The Sandman - Creative Arts

The Element Encyclopedia of Witchcraft: The Complete A-Z for the Entire Magical World - Judika Illes 2005

The Sandman
Creative Arts

DC Comics/Vertigo, first appeared in 1988.

There have been several comic series featuring a character named the Sandman, dating as far back as 1939. These characters and series are, at best, tangentially related. Our “The Sandman” refers to the series that ran from January 1988 to March 1996.

The “Sandman” makes reference to the nursery rhyme character who enters bedrooms bearing “sleepy dust” and enables people, especially children, to sleep and dream. “Sandman” is the nickname for the protagonist of this comic series who is also called Dream, the Lord of Dreams, perhaps more familiar to lovers of Greek mythology as Morpheus, Lord of Dreams and grandson of Nyx. (See DIVINE WITCH: Nyx.) When the British writer Neil Gaiman was requested to revive the comic-book hero the Sandman (and it is important to note that comics aren’t necessarily comedic) he was allowed to take the character in directions that interested him. His interests were obviously shared by many readers. What was initially intended to be limited to perhaps seven issues became immensely popular and led DC Comics to create their imprint Vertigo, which publishes comics directed toward a mature audience, frequently featuring occult-oriented themes and more sexually and violently graphic than its child-friendly parent DC Comics. (See also Books of Magic, Hellblazer and The Witching.)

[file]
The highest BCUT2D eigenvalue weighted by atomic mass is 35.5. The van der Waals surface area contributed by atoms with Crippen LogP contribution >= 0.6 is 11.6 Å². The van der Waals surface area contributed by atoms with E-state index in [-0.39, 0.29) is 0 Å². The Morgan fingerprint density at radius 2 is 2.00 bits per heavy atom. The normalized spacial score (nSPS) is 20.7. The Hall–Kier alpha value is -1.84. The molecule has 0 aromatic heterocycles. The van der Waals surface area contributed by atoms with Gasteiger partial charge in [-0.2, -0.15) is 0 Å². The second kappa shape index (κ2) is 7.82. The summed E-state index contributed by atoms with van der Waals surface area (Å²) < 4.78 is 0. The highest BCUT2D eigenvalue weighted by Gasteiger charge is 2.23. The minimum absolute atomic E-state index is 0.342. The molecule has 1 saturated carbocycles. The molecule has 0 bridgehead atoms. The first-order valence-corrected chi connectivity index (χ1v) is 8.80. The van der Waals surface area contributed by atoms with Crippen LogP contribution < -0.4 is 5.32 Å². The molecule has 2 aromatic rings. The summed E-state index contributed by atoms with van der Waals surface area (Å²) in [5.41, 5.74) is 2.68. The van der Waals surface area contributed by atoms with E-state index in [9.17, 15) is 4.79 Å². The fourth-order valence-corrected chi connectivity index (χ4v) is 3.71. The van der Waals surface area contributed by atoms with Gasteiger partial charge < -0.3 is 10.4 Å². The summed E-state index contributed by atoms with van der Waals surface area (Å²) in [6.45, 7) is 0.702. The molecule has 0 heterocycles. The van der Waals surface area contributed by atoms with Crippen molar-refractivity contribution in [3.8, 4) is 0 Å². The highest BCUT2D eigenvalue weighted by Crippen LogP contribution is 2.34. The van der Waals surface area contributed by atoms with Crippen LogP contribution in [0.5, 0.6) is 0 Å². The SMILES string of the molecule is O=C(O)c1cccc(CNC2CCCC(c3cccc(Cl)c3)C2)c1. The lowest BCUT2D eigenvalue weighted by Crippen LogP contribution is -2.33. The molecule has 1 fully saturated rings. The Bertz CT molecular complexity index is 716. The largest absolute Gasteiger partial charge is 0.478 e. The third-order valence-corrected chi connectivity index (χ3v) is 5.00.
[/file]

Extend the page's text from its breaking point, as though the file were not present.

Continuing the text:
According to the basic plot line, in 1916, the magician Roderick Burgess attempted to trap Death but instead catches Dream (our “Sandman”) instead. Burgess resembles an Aleister Crowley-style magician. His devotees address him as “Magus.” His magical goals are, like those of the medieval sorcerers, selfish and purely for personal benefit. Having caught Dream, Burgess attempts to pry his secrets from him but can’t. Rather than freeing him, he keeps Dream imprisoned under glass while attempting to negotiate with him. (Dream finally escapes in 1988 as the series begins.) In the meantime, Dream’s absence has stimulated worldwide sleep disorders and spiritual havoc.

The series is heavily influenced by Greek mythology and has been collected into graphic novels.

The character Thessaly first appeared in Neil Gaiman’s Sandman story “A Game of You.” Described as the last and most powerful of the legendary Thessalian witches, Thess intrigued many readers. In 2004 she starred in her own four-part mini-series, published by Vertigo Comics, entitled Thessaly Witch for Hire.